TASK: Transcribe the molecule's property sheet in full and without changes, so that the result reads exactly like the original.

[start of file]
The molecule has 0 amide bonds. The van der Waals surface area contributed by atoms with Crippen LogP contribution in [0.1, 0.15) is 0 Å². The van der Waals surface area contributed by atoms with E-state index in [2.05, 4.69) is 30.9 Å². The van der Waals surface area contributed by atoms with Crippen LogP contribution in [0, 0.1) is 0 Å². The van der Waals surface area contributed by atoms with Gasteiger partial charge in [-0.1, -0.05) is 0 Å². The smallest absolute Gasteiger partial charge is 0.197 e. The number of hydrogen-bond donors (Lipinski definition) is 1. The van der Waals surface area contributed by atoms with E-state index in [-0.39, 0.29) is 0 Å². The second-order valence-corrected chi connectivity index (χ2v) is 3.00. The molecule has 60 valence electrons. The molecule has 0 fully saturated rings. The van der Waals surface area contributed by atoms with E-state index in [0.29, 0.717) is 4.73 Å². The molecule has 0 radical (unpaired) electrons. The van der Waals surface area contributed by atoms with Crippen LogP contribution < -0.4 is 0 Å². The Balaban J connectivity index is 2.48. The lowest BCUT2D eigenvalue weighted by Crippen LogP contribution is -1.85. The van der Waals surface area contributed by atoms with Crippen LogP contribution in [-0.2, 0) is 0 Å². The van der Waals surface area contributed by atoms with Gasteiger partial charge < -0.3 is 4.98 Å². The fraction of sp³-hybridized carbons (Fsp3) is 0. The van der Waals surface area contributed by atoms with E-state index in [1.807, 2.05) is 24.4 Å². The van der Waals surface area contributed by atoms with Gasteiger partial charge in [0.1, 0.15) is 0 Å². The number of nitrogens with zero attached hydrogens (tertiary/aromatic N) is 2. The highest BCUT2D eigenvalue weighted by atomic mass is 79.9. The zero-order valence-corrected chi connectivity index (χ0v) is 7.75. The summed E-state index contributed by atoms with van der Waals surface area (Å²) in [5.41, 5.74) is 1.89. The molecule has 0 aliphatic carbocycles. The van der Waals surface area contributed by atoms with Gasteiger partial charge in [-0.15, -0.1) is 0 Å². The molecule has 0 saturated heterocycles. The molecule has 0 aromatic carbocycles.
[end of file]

The molecule has 0 amide bonds. The van der Waals surface area contributed by atoms with Crippen LogP contribution in [0.1, 0.15) is 0 Å². The van der Waals surface area contributed by atoms with E-state index in [2.05, 4.69) is 30.9 Å². The van der Waals surface area contributed by atoms with Crippen LogP contribution in [0, 0.1) is 0 Å². The van der Waals surface area contributed by atoms with Gasteiger partial charge in [-0.1, -0.05) is 0 Å². The smallest absolute Gasteiger partial charge is 0.197 e. The number of hydrogen-bond donors (Lipinski definition) is 1. The van der Waals surface area contributed by atoms with E-state index in [-0.39, 0.29) is 0 Å². The second-order valence-corrected chi connectivity index (χ2v) is 3.00. The molecule has 60 valence electrons. The molecule has 0 fully saturated rings. The van der Waals surface area contributed by atoms with E-state index in [0.29, 0.717) is 4.73 Å². The molecule has 0 radical (unpaired) electrons. The van der Waals surface area contributed by atoms with Crippen LogP contribution < -0.4 is 0 Å². The Balaban J connectivity index is 2.48. The lowest BCUT2D eigenvalue weighted by Crippen LogP contribution is -1.85. The van der Waals surface area contributed by atoms with Crippen LogP contribution in [-0.2, 0) is 0 Å². The van der Waals surface area contributed by atoms with Gasteiger partial charge < -0.3 is 4.98 Å². The fraction of sp³-hybridized carbons (Fsp3) is 0. The van der Waals surface area contributed by atoms with E-state index in [1.807, 2.05) is 24.4 Å². The van der Waals surface area contributed by atoms with Gasteiger partial charge in [0.1, 0.15) is 0 Å². The number of nitrogens with zero attached hydrogens (tertiary/aromatic N) is 2. The highest BCUT2D eigenvalue weighted by atomic mass is 79.9. The zero-order valence-corrected chi connectivity index (χ0v) is 7.75. The summed E-state index contributed by atoms with van der Waals surface area (Å²) in [5.41, 5.74) is 1.89. The molecule has 0 aliphatic carbocycles. The van der Waals surface area contributed by atoms with Gasteiger partial charge in [-0.15, -0.1) is 0 Å². The molecule has 0 saturated heterocycles. The molecule has 0 aromatic carbocycles.